How tight is Ticketmaster's monopoly? (do they have one?)

Perhaps I could have put this in Factual Questions but let’s face it there is no way anyone is going to stick to the strict questions I’m asking, so I’ll put it here.

There has been plenty of recent brouhaha over Ticketmaster’s additional fees, airline style pricing, scalping enablement etc. Here is a relevant article concerning tickets for The Cure (which also mentions tickets for Taylor Swift amongst others).

Both Robert Smith and Taylor Swift have expressed (purported?) horror at how their fans are being treated but how much of a monopoly is Ticketmaster? I don’t mean to be cynical* but if these artists were really so concerned about something other than their back pocket, could they not have sold their tickets some other way? Or is it the practical reality that Ticketmaster have such a tight monopoly on the infrastructure for selling tickets for major tours that there is no other practical option?

*really Princhester? You actually expect your fellow 'dopers to believe that?

In many cases, Ticketmaster (via Livenation) owns the venue or has an exclusive contract to sell tickets for that venue. You literally can’t just walk up to the box office and buy a ticket from the venue without going through Ticketmaster.

Does Ticketmaster have all the venues locked up so tight that artists couldn’t use alternate venues?

The venues large enough to host a Taylor Swift concert, yes. Pretty much every MLB or NFL stadium, so far as I know, exclusively does business through Ticketmaster.

How far down the list of venues does one have to go though? If these artists chose to play two nights (or five) at a smaller venue could they get around Ticketmaster?

In my experience in the Seattle area, the only venues that don’t use Ticketmaster are small theaters, ballrooms, and clubs that can host less than 1,000 people. I can’t imagine Tay-Tay deciding to run a 50-night stand to make up for not being able to play a stadium.

It’s helpful to keep in mind that Ticketmaster started life as software for venues to manage their ticket sales. In the 80s and 90s, I might go to the mall or to a venue to buy tickets and the person selling them would look up the event in a big ring binder (seriously), locate seats, and then print the tickets…all using Ticketmaster.

It isn’t the case that Ticketmaster was born as an on-line direct-to-you ticketing system. The venues had a very tight relationship with them for decades. And what’s the main business of a venue? Selling tickets. It shouldn’t be surprising that Ticketmaster would take advantage of that to integrate by buying or leasing the venues themselves.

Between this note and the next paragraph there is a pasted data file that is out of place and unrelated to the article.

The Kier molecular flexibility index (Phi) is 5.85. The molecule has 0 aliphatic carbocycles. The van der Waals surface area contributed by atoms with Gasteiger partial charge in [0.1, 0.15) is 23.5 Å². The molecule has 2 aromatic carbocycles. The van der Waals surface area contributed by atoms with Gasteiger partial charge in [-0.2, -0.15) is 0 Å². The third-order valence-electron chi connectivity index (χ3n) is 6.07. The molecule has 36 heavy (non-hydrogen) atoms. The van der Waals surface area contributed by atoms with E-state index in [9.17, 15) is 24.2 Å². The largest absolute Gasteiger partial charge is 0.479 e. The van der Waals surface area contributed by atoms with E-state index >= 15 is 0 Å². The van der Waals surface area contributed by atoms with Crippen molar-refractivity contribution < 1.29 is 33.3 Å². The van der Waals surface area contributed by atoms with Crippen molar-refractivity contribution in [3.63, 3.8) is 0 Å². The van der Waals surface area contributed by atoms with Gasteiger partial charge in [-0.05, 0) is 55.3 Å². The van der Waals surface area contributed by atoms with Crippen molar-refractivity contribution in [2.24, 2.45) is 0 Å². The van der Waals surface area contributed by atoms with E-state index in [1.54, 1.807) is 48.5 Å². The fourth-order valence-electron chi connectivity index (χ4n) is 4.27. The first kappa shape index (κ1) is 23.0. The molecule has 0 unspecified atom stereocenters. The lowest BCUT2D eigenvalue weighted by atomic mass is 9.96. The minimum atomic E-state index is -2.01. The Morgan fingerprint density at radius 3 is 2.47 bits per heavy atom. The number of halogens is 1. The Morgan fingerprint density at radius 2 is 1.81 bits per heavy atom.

Pearl Jam fought Ticketmaster, and Ticketmaster (mostly) won.

Based on the events I couldn’t attend without Ticketmaster, my feeling is that they are allowed to monopolize too many of the tickets. When tickets for big events go on sale, you have to be poised over your keyboard because they are sold out incredibly fast. Ticketmaster, however, seems to have a wealth of tickets available. Hamilton was almost immediately sold out for the entire darnn season, but for several hundred dollars a ticket, I had no problem getting them from Ticketmaster.

From an explanation of the Justice Dept.'s agreement to allow Ticketmaster to buy Live Nation:

Now consider the Ticketmaster / Live Nation transaction. As I think you all know, Ticketmaster is dominant in primary ticketing for major concerts, and entry by new competitors appears to be difficult for reasons of both technology and reputation. (7) Notably, Ticketmaster has maintained a market share of over 80% in this market for the past 15 years. In 2009, this long-term dominance faced its most existential threat when Live Nation sought to use its standing as a major promoter and venue owner to sponsor entry by a new ticketing system. Indeed, Ticketmaster proposed to buy Live Nation just months after Live Nation launched such a platform. In so doing, Ticketmaster recognized that Live Nation sought not only to service its own venues and clients, but also to lure business away from Ticketmaster at third party sites. (8)

(Bolding added) - source: The TicketMaster/Live Nation Merger Review And Consent Decree In Perspective | ATR | Department of Justice (from 2010)

Seems like there are few alternatives to Ticketmaster/Live Nation

Ticketmaster alone was bad enough but the merger with Live Nation really was a step too far. It will be interesting to see if they do get broken up.

The only effective alternative is to not attend large shows at all, but that’s not something many people are willing to give up.